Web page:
Schiller Institute on YouTube Schiller Institute on Facebook RSS

Home >

Polarization Sensitivity: A Strong and Weak Sense

by Meghan Rouillard

February 2011

This article appears in the February 4, 2011 issue of Executive Intelligence Review and is reprinted with permission.

Research Report

  1. The Extended Sensorium: Overview
  2. Synesthesia: Beyond the Five Senses—Oyang Teng
  3. Helen Keller: Mind over Instrumentation—Meghan Rouillard
  4. Following the Beat of a Different Drummer—Peter Martinson
  5. Polarization Sensitivity: a Strong and Weak Sense—Meghan Rouillard
  6. What is Circularly Polarized Light?—Jason Ross
  7. Insects and Infrared—Oyang Teng
  8. Magnetoreception—Benjamin Deniston
  9. Unheard Melodies: Electric and Magnetic Senses in Humans—Sky  Shields
  10. The Sounds of a Cosmic Chorus—Aaron Halevy

Bows and Bees

Our eyes are able to distinguish polarized from non-polarized light[1] only very faintly without the aid of other visual devices. When visible, this appears as a small yellow and blue bowtie image in the center of the visual field, called Haidinger’s brush—try staring at the white screen of your laptop, while tilting your head slowly to the side, to see it. Otherwise, our eyes require polarized filters to distinguish it. That is not to say that we don’t see polarized light without them; we just typically don’t see it as something that stands out against light that is not polarized. We will return to the human biological polarization sense later, but for now, let us compare the first known cases of human and animal navigation using polarized light.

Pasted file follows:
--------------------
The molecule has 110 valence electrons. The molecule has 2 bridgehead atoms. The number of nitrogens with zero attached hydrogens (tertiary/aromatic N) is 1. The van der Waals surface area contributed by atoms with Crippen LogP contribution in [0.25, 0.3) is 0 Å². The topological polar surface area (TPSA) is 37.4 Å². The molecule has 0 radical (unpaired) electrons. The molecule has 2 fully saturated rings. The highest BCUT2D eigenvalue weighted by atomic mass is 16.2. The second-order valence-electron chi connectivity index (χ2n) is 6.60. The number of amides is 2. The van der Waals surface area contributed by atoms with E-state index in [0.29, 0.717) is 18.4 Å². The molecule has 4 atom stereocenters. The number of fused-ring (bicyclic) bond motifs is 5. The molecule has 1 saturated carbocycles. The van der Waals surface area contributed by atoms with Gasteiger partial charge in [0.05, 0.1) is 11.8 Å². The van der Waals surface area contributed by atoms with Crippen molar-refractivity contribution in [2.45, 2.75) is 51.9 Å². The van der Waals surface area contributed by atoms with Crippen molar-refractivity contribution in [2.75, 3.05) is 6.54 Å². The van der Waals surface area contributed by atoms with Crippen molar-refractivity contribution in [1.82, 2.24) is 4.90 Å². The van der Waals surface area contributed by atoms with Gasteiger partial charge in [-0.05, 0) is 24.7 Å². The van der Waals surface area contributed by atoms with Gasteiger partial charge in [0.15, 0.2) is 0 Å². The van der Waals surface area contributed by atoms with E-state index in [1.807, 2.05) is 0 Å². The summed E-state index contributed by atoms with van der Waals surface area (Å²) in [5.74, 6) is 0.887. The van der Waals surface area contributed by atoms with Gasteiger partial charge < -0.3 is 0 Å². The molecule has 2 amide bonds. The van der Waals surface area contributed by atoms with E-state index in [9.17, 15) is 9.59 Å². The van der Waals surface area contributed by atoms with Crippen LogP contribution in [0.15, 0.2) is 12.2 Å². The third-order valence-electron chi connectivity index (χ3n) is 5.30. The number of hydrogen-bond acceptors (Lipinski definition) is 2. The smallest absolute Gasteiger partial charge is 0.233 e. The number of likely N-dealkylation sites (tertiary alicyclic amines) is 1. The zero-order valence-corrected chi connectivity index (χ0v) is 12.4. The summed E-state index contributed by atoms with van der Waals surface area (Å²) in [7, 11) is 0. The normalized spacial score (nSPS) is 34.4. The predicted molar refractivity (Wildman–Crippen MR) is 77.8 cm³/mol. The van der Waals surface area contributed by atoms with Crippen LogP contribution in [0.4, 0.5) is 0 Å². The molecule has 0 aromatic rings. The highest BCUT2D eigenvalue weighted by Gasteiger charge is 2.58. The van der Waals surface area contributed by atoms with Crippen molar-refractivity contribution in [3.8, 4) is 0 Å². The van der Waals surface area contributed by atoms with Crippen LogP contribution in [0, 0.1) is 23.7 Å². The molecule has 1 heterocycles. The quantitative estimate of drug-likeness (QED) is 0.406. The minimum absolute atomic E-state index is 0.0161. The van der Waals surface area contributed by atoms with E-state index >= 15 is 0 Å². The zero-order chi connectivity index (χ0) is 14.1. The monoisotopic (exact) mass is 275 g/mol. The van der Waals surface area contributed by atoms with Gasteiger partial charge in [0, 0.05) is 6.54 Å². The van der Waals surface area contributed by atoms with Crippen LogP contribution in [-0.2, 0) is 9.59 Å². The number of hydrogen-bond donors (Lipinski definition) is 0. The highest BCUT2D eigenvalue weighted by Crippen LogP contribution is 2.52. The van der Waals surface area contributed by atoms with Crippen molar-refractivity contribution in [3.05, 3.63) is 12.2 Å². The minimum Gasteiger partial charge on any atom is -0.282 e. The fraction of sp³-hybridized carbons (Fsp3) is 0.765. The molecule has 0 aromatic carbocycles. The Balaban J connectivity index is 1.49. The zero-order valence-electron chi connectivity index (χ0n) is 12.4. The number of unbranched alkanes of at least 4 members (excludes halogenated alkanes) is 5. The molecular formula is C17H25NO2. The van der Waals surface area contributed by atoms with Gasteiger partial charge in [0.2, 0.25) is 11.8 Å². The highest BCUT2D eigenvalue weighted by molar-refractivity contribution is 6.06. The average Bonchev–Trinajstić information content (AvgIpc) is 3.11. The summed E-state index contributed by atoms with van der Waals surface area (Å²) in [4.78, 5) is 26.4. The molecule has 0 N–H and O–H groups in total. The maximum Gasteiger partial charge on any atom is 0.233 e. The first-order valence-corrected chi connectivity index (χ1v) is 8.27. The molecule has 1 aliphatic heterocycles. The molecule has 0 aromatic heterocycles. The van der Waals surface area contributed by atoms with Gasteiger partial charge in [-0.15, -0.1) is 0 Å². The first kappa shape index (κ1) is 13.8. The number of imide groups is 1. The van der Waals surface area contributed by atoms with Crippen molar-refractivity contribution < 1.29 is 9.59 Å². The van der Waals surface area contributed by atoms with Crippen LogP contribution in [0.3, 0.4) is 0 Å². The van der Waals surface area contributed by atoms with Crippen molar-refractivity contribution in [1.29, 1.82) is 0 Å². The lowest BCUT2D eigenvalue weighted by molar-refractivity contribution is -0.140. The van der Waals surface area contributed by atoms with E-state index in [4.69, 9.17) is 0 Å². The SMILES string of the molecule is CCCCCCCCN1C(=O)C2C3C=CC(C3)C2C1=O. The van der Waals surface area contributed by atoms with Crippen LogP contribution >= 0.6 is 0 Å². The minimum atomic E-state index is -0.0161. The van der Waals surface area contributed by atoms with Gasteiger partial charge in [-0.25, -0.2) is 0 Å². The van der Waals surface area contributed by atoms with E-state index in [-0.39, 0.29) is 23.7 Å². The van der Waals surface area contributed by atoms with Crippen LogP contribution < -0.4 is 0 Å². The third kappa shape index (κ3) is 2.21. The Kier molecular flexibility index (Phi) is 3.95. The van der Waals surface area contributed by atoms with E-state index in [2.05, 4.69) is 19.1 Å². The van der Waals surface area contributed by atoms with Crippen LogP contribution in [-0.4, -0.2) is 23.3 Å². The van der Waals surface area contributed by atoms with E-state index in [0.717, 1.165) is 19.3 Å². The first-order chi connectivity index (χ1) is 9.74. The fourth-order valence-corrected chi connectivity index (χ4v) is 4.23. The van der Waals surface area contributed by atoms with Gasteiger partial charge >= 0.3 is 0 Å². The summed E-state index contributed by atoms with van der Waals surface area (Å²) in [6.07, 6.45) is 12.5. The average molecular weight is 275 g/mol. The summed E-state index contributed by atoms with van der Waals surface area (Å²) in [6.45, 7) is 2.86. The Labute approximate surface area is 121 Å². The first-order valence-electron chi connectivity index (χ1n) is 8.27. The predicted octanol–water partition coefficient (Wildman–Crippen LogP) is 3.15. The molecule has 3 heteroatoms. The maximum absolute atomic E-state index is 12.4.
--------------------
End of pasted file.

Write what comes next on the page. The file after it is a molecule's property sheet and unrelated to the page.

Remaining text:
Many years ago, it is thought that the Vikings used a crystalline “sunstone” to determine the location of the Sun on very cloudy days, for navigational purposes. Crystals are known to polarize light, and to produced polarized light of different colors. Surely this could have been used to infer the position of a light source, but it is thought that certain kinds of crystals, such as quartz, tourmaline, or cordeirite, which could have served the purpose of a sunstone, could also have indicated the angle of incoming sunlight through changing color and brightness, to perhaps indicate the position of the Sun, even indirectly, through polarized sunlight patterns in the sky.[2]

Animals have been found to operate based on a similar principle, though, of course, they do not use crystals as supplemental instruments. The capability to distinguish polarized light by some birds, insects,[3] and a few sea creatures, is more developed than our own. Early in this study, the polarization sense was surmised to be used by bees, which can additionally sense the Earth’s magnetic field, and are known to dance based on gravitational cues, and the position of the Sun.[4] The Sun sense and the polarization sense were found to be closely related. The bees’ dance, based on knowing the location of the Sun, is used to give directions to other bees, to indicate where a distant food source may lie, and they have been found to use this dance when a food source is 100 or more meters away from the hive. In this dance, the Sun’s position is the key reference point. This dance is called the “waggle waggle dance” (by humans, of course).